Team Ineka

Race Recap: Race under the stars

Michele Forto and Spencer | Team Ineka

Last night Michele and Robert raced in a brand new event at the Chugiak Dog Mushers Association, the Race Under the Stars.

The race format was 25 miles on the trails at Chugiak. We had not been on most of those trails, only racing a few times at the Eagle River Classic and the Dryland Races and the South Central Challenge. The trails were awesome! We ran up and down rolling hills, through tunnels around lakes and even on the Cook Inlet with the sparkling lights of Anchorage and the Valley in the background.

We had been planning on entering a team in this race since the schedule came out last fall and way back  then we thought there would be feet of snow to run teams on. Not the case. South Central, Alaska has been plagued by low snow all season and just this week we had a big warm up and rain. When we loaded up the dogs for the race it was 35 degrees in Willow and lots of slick ice.

We decided to take two teams to the race. I (Robert) would be racing with eight and Michele would bring eight along too but that would change as we arrived at the trail.

I had: Shock-Frosty, Bodhi-Raegan, Dandy-Lock, Aussie-Gabby.

Michele had: TyTy-Cession, Sidney-Spencer, Valdez-Shifter. Trapper and Barrel would not race.

We loaded up the teams slipping and sliding around the kennel and hit the road. Not 1/2 mile into our journey we started slipping really bad on the sheet ice on Allen Road and I had to correct hard to the right with the dog truck and ended up with two wheels deep in a snow bank. If I would have corrected to the left we might have rolled the truck, loaded with 16 dogs, two sleds, three people and all our gear down the hill.

We commenced to digging out the wheels with the little poop shovel while Nicole braking off branches and twigs to place under the wheels. After about thirty minutes we were back on the road, albeit very cautiously, heading toward Chugiak.

We arrived just in time for signups.

While waiting for the musher’s meeting we decided that Michele would only run a six dog team and leave Trapper and Barrel behind. They would stay in their comfy straw-lined boxes while the others braved the elements.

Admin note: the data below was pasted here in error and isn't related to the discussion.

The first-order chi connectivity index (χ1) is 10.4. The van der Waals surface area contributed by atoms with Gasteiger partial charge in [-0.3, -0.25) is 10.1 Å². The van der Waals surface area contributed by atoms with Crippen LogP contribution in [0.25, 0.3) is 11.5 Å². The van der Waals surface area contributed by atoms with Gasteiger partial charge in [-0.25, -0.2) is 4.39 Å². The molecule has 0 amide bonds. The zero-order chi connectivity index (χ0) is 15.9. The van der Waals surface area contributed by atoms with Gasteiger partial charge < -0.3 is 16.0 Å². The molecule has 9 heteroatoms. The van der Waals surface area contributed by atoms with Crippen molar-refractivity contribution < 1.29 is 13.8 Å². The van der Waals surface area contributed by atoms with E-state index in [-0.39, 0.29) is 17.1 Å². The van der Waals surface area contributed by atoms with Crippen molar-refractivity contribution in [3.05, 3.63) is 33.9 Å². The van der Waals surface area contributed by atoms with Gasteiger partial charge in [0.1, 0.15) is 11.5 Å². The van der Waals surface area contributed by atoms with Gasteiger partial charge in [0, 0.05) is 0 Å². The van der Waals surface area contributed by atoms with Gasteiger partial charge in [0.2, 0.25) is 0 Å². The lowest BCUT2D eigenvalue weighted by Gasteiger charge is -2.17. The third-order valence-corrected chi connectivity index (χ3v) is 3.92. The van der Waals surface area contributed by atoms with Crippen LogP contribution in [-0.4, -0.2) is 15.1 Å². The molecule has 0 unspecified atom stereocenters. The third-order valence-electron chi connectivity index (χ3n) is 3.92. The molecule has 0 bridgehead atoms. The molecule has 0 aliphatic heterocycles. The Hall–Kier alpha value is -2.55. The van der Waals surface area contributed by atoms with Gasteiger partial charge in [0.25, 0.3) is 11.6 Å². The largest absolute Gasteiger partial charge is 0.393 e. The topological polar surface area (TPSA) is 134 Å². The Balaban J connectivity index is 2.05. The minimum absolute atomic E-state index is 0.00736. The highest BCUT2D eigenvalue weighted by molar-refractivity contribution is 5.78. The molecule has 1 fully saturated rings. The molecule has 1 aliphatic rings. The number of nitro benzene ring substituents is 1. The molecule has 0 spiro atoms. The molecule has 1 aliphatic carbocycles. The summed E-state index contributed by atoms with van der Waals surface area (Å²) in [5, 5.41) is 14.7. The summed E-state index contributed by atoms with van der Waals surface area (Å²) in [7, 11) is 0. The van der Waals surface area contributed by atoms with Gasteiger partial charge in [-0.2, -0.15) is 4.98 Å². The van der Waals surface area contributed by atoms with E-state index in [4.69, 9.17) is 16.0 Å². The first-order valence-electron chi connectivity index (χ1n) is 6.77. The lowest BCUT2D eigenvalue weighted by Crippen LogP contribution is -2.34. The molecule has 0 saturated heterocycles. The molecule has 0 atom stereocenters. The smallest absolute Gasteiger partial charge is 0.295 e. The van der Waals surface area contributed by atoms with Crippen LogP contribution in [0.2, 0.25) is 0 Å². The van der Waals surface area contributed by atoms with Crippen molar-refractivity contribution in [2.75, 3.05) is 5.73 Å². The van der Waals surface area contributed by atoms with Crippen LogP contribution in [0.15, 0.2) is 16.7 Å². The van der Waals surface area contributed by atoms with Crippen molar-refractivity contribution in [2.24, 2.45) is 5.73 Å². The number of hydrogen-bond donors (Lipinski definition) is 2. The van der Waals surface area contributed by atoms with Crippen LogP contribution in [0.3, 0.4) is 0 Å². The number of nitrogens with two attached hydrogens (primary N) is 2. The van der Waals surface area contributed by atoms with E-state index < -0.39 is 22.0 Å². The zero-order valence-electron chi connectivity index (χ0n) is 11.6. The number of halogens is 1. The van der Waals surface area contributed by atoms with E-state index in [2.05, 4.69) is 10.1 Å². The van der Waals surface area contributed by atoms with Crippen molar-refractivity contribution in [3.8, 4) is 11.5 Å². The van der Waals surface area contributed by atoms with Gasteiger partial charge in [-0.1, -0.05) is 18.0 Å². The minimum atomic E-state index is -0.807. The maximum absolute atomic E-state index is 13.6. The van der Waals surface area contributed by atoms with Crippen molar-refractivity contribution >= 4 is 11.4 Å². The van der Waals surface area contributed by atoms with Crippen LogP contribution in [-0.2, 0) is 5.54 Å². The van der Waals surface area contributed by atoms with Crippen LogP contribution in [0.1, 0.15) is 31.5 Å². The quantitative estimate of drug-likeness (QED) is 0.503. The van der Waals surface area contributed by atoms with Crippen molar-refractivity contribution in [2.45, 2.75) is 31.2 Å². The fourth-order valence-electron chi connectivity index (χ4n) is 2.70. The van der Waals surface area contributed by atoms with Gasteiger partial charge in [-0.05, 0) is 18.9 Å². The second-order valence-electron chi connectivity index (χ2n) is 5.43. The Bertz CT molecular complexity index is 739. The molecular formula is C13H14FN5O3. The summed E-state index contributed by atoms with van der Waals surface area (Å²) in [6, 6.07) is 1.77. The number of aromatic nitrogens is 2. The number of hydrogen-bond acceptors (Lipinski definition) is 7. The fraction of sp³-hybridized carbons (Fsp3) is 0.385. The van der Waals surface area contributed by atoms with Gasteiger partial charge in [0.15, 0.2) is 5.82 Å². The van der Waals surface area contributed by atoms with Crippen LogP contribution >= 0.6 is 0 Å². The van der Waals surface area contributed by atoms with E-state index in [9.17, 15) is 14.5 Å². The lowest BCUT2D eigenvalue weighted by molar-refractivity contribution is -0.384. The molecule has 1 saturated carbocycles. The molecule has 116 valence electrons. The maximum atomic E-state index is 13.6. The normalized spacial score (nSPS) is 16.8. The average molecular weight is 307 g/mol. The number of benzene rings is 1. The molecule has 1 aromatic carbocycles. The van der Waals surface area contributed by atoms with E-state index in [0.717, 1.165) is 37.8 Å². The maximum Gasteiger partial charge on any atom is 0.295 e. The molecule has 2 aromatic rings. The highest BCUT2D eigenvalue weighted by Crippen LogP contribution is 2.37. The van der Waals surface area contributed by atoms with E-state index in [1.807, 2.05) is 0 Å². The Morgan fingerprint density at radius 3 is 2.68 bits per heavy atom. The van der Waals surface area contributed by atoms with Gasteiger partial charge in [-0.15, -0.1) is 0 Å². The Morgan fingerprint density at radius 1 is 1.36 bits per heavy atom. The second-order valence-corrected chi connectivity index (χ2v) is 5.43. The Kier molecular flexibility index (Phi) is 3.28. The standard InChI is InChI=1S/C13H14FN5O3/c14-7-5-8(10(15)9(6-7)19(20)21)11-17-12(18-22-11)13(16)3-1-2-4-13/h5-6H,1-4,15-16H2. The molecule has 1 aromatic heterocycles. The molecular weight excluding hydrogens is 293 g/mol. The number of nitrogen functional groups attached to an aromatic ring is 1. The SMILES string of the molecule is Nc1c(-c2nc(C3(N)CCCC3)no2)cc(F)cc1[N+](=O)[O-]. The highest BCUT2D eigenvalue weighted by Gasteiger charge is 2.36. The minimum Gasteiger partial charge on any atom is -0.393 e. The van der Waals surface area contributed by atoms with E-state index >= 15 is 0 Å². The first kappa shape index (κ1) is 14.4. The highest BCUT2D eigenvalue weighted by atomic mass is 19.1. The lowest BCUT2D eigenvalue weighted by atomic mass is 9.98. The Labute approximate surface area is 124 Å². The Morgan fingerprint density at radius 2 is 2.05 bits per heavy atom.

Robert’s account:

I drew bib 3 and Michele drew bib 5. We would be leaving four minutes apart. As we started hooking up its always chaotic especially when the parking lot is a sheet of ice. Nicole and our friend Dale got my team hooked up in quick order and I was on the trail. I started off slow and on the drag and brake for the first few miles. The trail was pretty good up to the tunnels and I felt good at how the dogs were responding to the icy conditions.

As we approached Clunie Lake I could see Kim, bib 2 just ahead and James, bib 1 at least a mile or so out front. I didn’t have to turn on my headlamp until right before I approached Kim to pass her. She pulled off her team and I passed her with a bit of confusion on the part of Shock and Frosty.

As we came off the lake we had to make a hard 90 degree turn and a guy was there with a snow machine to get us in the right direction. The next couple miles were hard packed snow and dirt and the occasional rut. The sled was bouncing and the dogs were cruising fast. Kim was not too far behind and I could see her headlamp and her lights shining brightly as she raced behind me.

At almost exactly the halfway point Dandy decided he had enough. I quickly set my snow hook and zipped him up in the bag. Just then Kim came up and passed me again. Dandy would ride as a passenger for the rest of the race and I now had seven dogs with Lock running on the line without a partner.

The next few miles Kim and I hopscotched up and down the hills and through the swampy, slushy trails. As we approached the Inlet and what felt like a two lane highway of a trail the dogs kicked it into gear again.

We made it around to Beach Lake and finally to Heartbreak Hill. Kim was stopped just a little way up it and remarked that she was “getting a little too old for this crap,” and I said we are almost done, just a couple miles to go. We both laughed as I ran by and I jumped off the sled and ran up to the front of the team. I ran in front of Shock and Frosty up the long incline. As we headed down the other side of the hill I jumped on the sled as it rolled past.

We were just a couple miles from the finish. We crossed the line with Kim’s team just seconds behind. Nicole and Dale were there to guide us to the truck. A nice second place finish and a great run for us!

Michele’s account:

At the musher’s meeting reality began to set in!  What was I thinking? I haven’t ran a race in over a year and not only that I’ve never ran a 25-30 mile race nor have I raced in the dark!  Training runs this year have been done by our daughter Nicole.  I had been on the sled just once, Valentine’s Day for a quick fun-run with Robert for approximately 12 miles with my old buddy Ringo in single lead.  I don’t mind just trotting along the trail taking in the sights.  This Race Under the Stars would be a challenge, for me!  Moments before the musher’s meeting I decided to drop two dogs and only run six, considering the speed of an icy trail.  This later proved a wise decision, for the most part.

I drew bib #2 after Robert drew #3, immediately I told the marshall that I needed to draw again as this would place our handler in a bad mood.  I ended up with bib #5, usually a lucky number in the Forto household being that every sport any of the kids or Robert has participated in it’s usually that number.